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Lunatics and Laughter Day 9: Arachnophobia (1990)

arachnophobiaDirector: Frank Marshall

Writers: Don Jakoby, Al Williams & Wesley Strick

Cast: Jeff Daniels, Harley Jane Kozak, John Goodman, Julian Sands, Stuart Pankin, Brian McNamara, Mark L. Taylor, Henry Jones, Peter Jason, James Handy, Roy Brocksmith, Kathy Kinney

Plot: Dr. James Atherton (Julian Sands) takes photographer Jerry Manley (Mark L. Taylor) with him on a hunt through the Amazon rainforest, hoping to discover new species of insects and arachnids. Manley has been ill, and fights a fever as they march through Venezuela. The search bears fruit – the team discovers a large, highly aggressive spider Atherton has never seen before. When the still-sick Manley goes to bed, a male “General” spider that stowed away in his pack bites him, killing him in seconds. When his body is found, his death is attributed to the fever and he is sent back to the United States, with the spider that bit him hiding inside.

Manley’s body is returned to his family in Canaima, where town mortician Irv Kendall (Roy Brocksmith) opens the box and finds him shriveled up, drained of fluid, and in a state that’s not at all conducive to an open casket. The spider sneaks outside, gets snared by a bird and is carried to the barn of a house where Dr. Ross Jennings (Jeff Daniels) and his family are moving in, Ross replacing the retiring town doctor Sam Metcalf (Henry Jones). Ross even starts a wine cellar in the basement. When his son discovers a house spider, the arachnophobic Ross has his wife Molly (Harley Jane Kozak) take it to the barn, unaware of the enormous Venezuelan spider hiding in the hay. That night the spiders meet, and mate.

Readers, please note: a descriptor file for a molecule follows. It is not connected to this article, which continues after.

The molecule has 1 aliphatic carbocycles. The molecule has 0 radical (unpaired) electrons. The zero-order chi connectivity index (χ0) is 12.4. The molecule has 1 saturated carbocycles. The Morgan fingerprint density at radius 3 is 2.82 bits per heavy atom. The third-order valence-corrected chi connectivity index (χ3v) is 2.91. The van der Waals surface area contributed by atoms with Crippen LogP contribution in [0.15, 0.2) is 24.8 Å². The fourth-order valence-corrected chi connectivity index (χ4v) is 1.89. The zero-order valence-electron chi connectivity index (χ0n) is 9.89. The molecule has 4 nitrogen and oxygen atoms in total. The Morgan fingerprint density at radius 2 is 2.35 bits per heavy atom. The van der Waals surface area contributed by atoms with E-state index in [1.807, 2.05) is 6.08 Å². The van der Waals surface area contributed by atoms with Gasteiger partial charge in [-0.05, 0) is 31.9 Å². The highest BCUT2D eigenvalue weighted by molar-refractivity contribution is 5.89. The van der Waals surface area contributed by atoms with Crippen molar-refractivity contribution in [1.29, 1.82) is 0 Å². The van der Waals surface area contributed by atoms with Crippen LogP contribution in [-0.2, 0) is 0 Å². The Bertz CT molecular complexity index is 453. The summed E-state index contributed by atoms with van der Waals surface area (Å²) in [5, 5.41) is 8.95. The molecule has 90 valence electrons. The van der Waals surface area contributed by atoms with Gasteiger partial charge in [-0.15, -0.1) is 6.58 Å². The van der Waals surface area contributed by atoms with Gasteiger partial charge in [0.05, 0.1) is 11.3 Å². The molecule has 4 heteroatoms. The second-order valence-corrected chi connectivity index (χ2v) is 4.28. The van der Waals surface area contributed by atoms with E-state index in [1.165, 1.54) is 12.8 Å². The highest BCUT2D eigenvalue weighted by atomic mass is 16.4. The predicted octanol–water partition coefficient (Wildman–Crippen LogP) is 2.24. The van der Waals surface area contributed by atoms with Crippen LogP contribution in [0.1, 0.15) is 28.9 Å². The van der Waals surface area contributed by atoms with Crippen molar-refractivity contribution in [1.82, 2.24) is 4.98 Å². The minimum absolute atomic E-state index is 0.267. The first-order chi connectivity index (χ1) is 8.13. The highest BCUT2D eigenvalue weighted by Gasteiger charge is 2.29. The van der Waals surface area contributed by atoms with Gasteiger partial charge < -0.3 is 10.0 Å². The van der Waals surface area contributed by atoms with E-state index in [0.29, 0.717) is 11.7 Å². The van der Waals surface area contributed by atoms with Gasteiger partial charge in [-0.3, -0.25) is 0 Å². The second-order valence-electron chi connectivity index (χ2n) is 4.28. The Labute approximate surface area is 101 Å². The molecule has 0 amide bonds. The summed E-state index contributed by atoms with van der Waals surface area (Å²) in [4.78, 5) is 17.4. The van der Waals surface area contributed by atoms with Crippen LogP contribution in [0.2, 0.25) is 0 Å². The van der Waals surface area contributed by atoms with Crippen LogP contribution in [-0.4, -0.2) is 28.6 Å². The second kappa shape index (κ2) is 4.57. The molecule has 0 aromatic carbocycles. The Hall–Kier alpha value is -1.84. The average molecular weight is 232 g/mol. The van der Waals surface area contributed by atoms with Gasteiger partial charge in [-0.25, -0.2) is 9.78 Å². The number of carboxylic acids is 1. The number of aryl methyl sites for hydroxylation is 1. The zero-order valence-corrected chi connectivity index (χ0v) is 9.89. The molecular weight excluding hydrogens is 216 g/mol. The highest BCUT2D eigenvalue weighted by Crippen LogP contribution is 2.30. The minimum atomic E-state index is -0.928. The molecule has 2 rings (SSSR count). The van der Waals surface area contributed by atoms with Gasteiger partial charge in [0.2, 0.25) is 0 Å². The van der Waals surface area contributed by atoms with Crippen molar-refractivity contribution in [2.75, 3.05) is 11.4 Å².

Ross is shocked the next day when Dr. Metcalf tells him he’s decided not to retire after all, crushing Ross, who was supposed to inherit his patients and establish a practice. As he leaves Metcalf’s office he encounters Sheriff Lloyd Parsons (Stuart Pankin) writing him a ticket. He’s rescued by Margaret Hollins (Mary Carver), a retired schoolteacher who dislikes Metcalf and is glad to have the option of another doctor. She’s pleased to be Ross’s first patient. Unfortunately, she’s also his only patient.

Mary turns out to be perfectly healthy, and she tries to cheer him by offering to throw a “Welcome to Canaima” party. While he’s at the office, Molly goes to photograph the barn and discovers a gargantuan spider web in the rafters. She misses the huge egg sac that soon looses a new generation of spiders. Over the next few days they spread out, one of them sneaking into Margaret’s house and killing her.

Ross gets more bad news the next day when he finds the wood in his cellar is weak and rotten. It gets worse when he goes to Margaret’s and finds her body. Although most of the town believes Metcalf’s diagnosis of a heart attack, Ross insists on an autopsy, but the Sheriff blocks him. The spiders strike again soon afterwards, killing a high school football player. Metcalf is next, bitten on the toe and dying as his wife sees the spider.

Convinced the deaths are spider-related, Ross calls the closest expert he can find, Atherton, who is skeptical until he realizes Ross is calling from the late Jerry Manley’s hometown. Atherton sends his assistant, Chris Collins (Brian McNamara) to help with the investigation, and joins himself when bites are found on all three victims. Chris manages to capture a live specimen in Margaret’s house for study. Meanwhile town exterminator Delbert McClintock (John Goodman) discovers the spiders are immune to his toxins – if not a heavy boot.